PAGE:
First, second, and third place in this year’s Academic Showcase went to three students in the elementary education major, securing the department’s long-held place as the most academically accomplished at Lee. First place went to June Miller for her presentation, “Finger painting as pedagogical practice: benefits and challenges”.
One of the judges, Mary McCampbell, commented,”These were absolutely the best academic presentations I’d seen in years.”
“But of course, you can just walk around the Education building and look at the projects on the walls, and you can see what an intellectual bunch this is,” she continued, pointing at a particularly well-crafted Venn diagram.
The other two winners simply taught lessons to the crowd.
“I couldn’t be sure whether to place [Andrea Michaels’ lesson on adding two-digit numbers] in the category of “Academics” or “Fine Art”,” said another judge, weeping. “She helped me understand addition in a radically new way. I have truly undergone a paradigm shift.”
Third place went to Matthew Dougherty for his explanation of the water cycle. He began by making a baking soda volcano and shouting “SCIENCE!”, before moving on to evaporation and condensation.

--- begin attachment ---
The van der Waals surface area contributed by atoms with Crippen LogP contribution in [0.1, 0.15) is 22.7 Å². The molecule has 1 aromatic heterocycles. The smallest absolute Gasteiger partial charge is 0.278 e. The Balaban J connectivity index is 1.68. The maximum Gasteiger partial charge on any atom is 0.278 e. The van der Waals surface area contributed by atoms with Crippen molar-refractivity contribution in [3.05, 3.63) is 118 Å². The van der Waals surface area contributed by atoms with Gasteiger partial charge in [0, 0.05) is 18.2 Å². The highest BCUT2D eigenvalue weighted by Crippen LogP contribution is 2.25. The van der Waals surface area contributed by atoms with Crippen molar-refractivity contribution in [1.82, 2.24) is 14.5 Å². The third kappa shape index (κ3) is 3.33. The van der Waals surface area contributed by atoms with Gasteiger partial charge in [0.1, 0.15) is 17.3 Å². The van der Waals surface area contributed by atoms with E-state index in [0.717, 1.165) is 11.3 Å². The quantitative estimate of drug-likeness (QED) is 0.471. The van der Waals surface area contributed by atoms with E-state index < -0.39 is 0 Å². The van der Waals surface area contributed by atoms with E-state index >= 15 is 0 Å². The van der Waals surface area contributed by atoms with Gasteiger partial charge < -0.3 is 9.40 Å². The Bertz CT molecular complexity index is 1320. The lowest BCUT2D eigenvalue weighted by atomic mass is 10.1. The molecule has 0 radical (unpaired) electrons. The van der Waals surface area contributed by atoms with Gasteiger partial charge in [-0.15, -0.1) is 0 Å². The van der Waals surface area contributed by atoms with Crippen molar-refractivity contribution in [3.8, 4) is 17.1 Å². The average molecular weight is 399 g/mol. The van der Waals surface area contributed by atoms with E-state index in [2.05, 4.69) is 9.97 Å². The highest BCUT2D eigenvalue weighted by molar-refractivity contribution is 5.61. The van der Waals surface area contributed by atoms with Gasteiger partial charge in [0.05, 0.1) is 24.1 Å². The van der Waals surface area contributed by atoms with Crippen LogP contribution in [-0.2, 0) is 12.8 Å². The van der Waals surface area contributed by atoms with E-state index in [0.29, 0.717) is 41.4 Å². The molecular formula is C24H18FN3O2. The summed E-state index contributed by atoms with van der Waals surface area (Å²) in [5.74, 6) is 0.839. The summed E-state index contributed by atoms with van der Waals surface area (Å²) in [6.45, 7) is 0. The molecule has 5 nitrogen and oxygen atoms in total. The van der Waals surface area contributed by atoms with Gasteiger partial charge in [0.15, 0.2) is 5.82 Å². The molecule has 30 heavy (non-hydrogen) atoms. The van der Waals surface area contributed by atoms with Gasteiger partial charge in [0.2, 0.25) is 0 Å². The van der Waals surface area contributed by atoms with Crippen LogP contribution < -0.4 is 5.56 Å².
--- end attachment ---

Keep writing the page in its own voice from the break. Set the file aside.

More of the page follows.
He explained this move, “I want to be an engaging and exciting teacher. Did anyone ever try to explain that volcano to you? Me neither. It’s just science. Science is like magic.”
Dr. McCampbell talked a bit of strategy with us later: “The lesson was great, and being male was a great strategy to get our attention. Really unconventional among the elementary education crowd. What brought him down to third place was his bulletin board exhibit; those colors probably could have been better coordinated.”
Some of the other fascinating presentations included, “Die cutting in an age of globalization”; “Conflict resolution: When the line leader and the door holder don’t get along” ; and “Classroom discipline: Move your clip, Pull your card, or Write your name on the board? A discussion”.
The three winners attribute their success to the entire department’s “career-preparation” habits of dressing professionally at all times and eating lunch out of Tupperware in the small “break room” in the second floor of the Education building.
But some students were not as thrilled as the education presenters.
“Home field advantage. Not Welker approved,” said senior Daniel Welker disapprovingly.